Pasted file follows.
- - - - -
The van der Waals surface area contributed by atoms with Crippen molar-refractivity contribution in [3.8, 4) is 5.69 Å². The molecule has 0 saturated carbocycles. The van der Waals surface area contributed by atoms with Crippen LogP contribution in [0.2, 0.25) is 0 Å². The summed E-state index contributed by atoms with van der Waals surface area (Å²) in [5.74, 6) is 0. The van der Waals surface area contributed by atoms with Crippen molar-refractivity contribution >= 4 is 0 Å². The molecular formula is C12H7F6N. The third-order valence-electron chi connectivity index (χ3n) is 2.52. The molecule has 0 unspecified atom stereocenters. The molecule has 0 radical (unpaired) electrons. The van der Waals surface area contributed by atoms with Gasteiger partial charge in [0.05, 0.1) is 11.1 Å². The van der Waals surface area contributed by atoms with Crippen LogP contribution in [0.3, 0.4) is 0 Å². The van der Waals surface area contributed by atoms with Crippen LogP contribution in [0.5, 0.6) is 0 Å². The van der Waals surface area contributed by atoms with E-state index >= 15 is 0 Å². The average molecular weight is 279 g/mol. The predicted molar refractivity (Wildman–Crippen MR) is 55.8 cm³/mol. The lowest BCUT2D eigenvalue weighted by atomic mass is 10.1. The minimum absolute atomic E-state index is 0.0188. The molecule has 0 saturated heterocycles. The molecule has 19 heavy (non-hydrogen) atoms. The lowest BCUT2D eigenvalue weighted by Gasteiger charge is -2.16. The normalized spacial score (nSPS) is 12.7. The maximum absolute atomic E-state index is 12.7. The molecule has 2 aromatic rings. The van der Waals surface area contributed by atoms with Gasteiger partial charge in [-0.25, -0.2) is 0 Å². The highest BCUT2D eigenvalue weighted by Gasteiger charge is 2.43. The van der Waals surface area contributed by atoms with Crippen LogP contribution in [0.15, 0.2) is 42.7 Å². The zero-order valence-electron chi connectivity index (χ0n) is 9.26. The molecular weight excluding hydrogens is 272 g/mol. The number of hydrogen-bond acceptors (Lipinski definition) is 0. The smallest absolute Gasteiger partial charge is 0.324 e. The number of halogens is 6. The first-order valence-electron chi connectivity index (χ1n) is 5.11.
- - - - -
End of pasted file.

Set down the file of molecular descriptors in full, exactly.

The van der Waals surface area contributed by atoms with Crippen molar-refractivity contribution in [3.8, 4) is 5.69 Å². The molecule has 0 saturated carbocycles. The van der Waals surface area contributed by atoms with Crippen LogP contribution in [0.2, 0.25) is 0 Å². The summed E-state index contributed by atoms with van der Waals surface area (Å²) in [5.74, 6) is 0. The van der Waals surface area contributed by atoms with Crippen molar-refractivity contribution >= 4 is 0 Å². The molecular formula is C12H7F6N. The third-order valence-electron chi connectivity index (χ3n) is 2.52. The molecule has 0 unspecified atom stereocenters. The molecule has 0 radical (unpaired) electrons. The van der Waals surface area contributed by atoms with Gasteiger partial charge in [0.05, 0.1) is 11.1 Å². The van der Waals surface area contributed by atoms with Crippen LogP contribution in [0.3, 0.4) is 0 Å². The van der Waals surface area contributed by atoms with Crippen LogP contribution in [0.5, 0.6) is 0 Å². The van der Waals surface area contributed by atoms with E-state index >= 15 is 0 Å². The average molecular weight is 279 g/mol. The predicted molar refractivity (Wildman–Crippen MR) is 55.8 cm³/mol. The lowest BCUT2D eigenvalue weighted by atomic mass is 10.1. The minimum absolute atomic E-state index is 0.0188. The molecule has 0 saturated heterocycles. The molecule has 19 heavy (non-hydrogen) atoms. The lowest BCUT2D eigenvalue weighted by Gasteiger charge is -2.16. The normalized spacial score (nSPS) is 12.7. The maximum absolute atomic E-state index is 12.7. The molecule has 2 aromatic rings. The van der Waals surface area contributed by atoms with Gasteiger partial charge in [-0.25, -0.2) is 0 Å². The highest BCUT2D eigenvalue weighted by Gasteiger charge is 2.43. The van der Waals surface area contributed by atoms with Crippen LogP contribution in [0.15, 0.2) is 42.7 Å². The zero-order valence-electron chi connectivity index (χ0n) is 9.26. The molecular weight excluding hydrogens is 272 g/mol. The number of hydrogen-bond acceptors (Lipinski definition) is 0. The smallest absolute Gasteiger partial charge is 0.324 e. The number of halogens is 6. The first-order valence-electron chi connectivity index (χ1n) is 5.11.